The fire service is always looking for innovative ways to do its job more effectively. Based on its rapid growth, thermal imaging appears to be one of the fastest-growing innovations when it comes to reduced time and increased efficiency. While interest in thermal imaging continues to...
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At any incident, a thermal imager may enhance firefighter safety. One prominent capability related to safety is that the thermal imager helps the firefighter monitor structural integrity in low visibility. The imager may confirm that a building has truss-roof construction, it may show damaged or missing trusses and it will help firefighters identify holes in the flooring or high heat below them. With proper training, firefighters can even identify the thermal layer and recognize pre-flashover conditions, avoiding injury by "seeing" the danger coming before it happens.
- Accountability — The ability to keep track of one another in a smoke-filled environment is another important safety benefit. It is far too easy to become separated and disoriented inside a burning structure. A thermal imager can help to keep the crew in contact with one another and look out for one another when things become hectic or the unforeseen occurs.
- Wildland firefighting — Outdoors, thermal imagers can monitor personnel and vehicles to provide safety from fire as well as from vehicles moving in poor visibility. From an elevated position, a thermal imager can help determine the exact fire line and monitor hot spots. This information aids in the deployment of resources and assists in accountability.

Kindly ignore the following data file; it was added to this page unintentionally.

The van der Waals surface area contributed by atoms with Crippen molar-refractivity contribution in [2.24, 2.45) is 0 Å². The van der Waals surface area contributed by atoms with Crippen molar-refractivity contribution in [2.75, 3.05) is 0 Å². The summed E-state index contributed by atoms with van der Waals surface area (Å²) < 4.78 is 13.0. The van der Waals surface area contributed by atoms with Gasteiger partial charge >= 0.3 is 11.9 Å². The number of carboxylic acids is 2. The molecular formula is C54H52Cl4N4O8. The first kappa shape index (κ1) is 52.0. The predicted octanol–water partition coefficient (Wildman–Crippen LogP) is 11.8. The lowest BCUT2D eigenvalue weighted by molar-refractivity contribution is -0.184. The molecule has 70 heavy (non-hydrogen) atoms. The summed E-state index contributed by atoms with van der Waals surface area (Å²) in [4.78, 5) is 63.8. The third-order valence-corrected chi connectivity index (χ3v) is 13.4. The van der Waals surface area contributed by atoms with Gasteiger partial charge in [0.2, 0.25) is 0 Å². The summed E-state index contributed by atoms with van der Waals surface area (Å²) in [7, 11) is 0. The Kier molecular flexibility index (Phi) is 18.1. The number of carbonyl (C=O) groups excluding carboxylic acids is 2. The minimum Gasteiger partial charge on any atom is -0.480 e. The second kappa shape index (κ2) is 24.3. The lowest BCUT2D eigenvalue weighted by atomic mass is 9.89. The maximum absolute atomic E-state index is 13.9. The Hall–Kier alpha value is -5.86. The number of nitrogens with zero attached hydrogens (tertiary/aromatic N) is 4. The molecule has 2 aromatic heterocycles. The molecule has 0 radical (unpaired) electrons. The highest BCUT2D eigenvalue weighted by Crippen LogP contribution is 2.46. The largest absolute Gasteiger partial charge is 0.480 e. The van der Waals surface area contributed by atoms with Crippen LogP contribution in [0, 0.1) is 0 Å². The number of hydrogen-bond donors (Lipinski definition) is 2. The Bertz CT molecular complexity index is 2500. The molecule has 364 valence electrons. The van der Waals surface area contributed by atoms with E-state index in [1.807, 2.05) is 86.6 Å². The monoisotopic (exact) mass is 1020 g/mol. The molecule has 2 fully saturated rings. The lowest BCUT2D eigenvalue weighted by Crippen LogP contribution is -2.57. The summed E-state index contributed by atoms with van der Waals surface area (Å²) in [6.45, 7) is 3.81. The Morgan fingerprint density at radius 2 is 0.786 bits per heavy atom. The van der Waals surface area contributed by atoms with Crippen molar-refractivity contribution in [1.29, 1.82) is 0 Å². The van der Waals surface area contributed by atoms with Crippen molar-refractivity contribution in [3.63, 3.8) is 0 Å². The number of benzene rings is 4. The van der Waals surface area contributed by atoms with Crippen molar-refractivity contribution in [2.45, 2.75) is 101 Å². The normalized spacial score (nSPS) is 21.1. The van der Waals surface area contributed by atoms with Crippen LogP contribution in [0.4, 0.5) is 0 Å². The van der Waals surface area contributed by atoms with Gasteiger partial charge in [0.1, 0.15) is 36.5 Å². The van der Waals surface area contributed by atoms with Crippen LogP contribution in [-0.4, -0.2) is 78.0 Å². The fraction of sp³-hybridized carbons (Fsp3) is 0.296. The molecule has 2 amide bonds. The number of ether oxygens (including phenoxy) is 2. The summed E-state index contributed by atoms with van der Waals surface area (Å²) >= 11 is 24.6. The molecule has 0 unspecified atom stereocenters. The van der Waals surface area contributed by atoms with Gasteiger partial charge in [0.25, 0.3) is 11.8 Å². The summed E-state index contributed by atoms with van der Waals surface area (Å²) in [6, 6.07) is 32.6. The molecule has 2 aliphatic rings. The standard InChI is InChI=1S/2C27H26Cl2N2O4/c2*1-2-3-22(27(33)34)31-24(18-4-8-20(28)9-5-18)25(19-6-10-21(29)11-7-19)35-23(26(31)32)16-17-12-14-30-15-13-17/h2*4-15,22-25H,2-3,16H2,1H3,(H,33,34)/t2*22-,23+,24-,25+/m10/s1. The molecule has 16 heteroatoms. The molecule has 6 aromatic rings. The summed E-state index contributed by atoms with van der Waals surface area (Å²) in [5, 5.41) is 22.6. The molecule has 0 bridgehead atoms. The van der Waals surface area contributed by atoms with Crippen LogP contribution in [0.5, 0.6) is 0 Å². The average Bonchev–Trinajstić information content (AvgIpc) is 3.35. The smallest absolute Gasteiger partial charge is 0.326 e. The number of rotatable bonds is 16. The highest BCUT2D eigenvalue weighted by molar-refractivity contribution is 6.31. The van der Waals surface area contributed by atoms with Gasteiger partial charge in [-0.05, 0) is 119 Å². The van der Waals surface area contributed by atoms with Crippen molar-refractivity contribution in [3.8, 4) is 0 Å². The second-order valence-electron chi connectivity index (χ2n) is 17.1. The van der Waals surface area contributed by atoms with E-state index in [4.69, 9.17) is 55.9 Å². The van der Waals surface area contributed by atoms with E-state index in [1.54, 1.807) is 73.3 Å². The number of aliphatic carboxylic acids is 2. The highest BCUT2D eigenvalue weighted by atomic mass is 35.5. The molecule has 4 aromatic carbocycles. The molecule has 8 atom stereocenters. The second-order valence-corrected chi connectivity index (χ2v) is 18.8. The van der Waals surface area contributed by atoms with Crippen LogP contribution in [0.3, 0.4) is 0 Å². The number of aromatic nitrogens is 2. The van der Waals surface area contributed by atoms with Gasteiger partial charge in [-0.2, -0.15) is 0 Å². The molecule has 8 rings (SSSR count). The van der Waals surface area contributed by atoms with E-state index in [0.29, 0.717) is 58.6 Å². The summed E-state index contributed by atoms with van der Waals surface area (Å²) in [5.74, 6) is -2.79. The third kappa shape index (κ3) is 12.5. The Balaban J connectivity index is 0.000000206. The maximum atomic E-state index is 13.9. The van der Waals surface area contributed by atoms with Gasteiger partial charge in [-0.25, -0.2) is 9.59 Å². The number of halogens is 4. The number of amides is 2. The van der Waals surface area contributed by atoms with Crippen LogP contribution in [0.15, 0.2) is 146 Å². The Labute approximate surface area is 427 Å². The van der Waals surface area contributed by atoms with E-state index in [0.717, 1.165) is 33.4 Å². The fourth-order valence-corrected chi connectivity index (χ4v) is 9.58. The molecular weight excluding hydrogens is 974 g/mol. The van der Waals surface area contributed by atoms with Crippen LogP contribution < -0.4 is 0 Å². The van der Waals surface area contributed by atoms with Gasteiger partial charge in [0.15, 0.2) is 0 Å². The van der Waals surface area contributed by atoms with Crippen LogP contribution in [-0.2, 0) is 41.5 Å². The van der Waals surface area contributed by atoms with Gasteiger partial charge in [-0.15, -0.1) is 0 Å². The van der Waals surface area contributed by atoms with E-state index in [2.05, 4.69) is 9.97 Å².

Hazardous materials — A hazmat incident can be an excellent opportunity to use a thermal imager. The vapor space above a material often creates temperature differences that can be detected on the outside of a container. A hazmat team can then identify the level of a liquid or solid material held in a container. These differences could allow the hazmat team to monitor or evaluate an incident that involves a sealed or pressurized container, such as a tanker trailer or propane tank.
The hazmat team can also use a thermal imager to identify a spilled material, since it will likely have a different temperature than the ground or water on which it is spilled. This temperature difference makes it traceable and visible with the thermal imager. In the right circumstances, concentrated gases may even be visible to the thermal imager.
- EMS — Most fire departments respond to many more emergency medical calls than fires. They can use a thermal imager to help any time the human eye fails. At vehicle accidents, a thermal imager could help find ejected victims, even in heavy fog or at night. You could use a thermal imager to help rule out that a child safety seat was occupied prior to an accident.
There are many other uses. Thermal imaging restores a firefighter's sense of sight in the thickest smoke or darkest environment, with capabilities limited only by the creativity of the firefighter. Thermal imagers have proven themselves as critical tools for fire departments around the world. They offer tremendous advantages to firefighters in a variety of environments.
If you do not own a thermal imager, please seriously consider how it might help. If you do own a thermal imager, please make sure that you are getting the most bang for your buck. In order for a thermal imager to help protect a firefighter, it must be present. It cannot be "not in the budget" or still on the truck. It must be in a firefighter's hand doing the job it was meant to do. Your firefighters deserve nothing less.
BRAD HARVEY is the Thermal Imaging Product Manager at Bullard. He is a veteran of public safety as a firefighter, police officer and paramedic and is certified through the Law Enforcement Thermographers' Association (LETA) as a thermal imaging instructor. Harvey has worked as a high-angle rescue instructor and is a certified rescue technician and fire instructor. If you have questions about thermal imaging, you may e-mail him at firstname.lastname@example.org.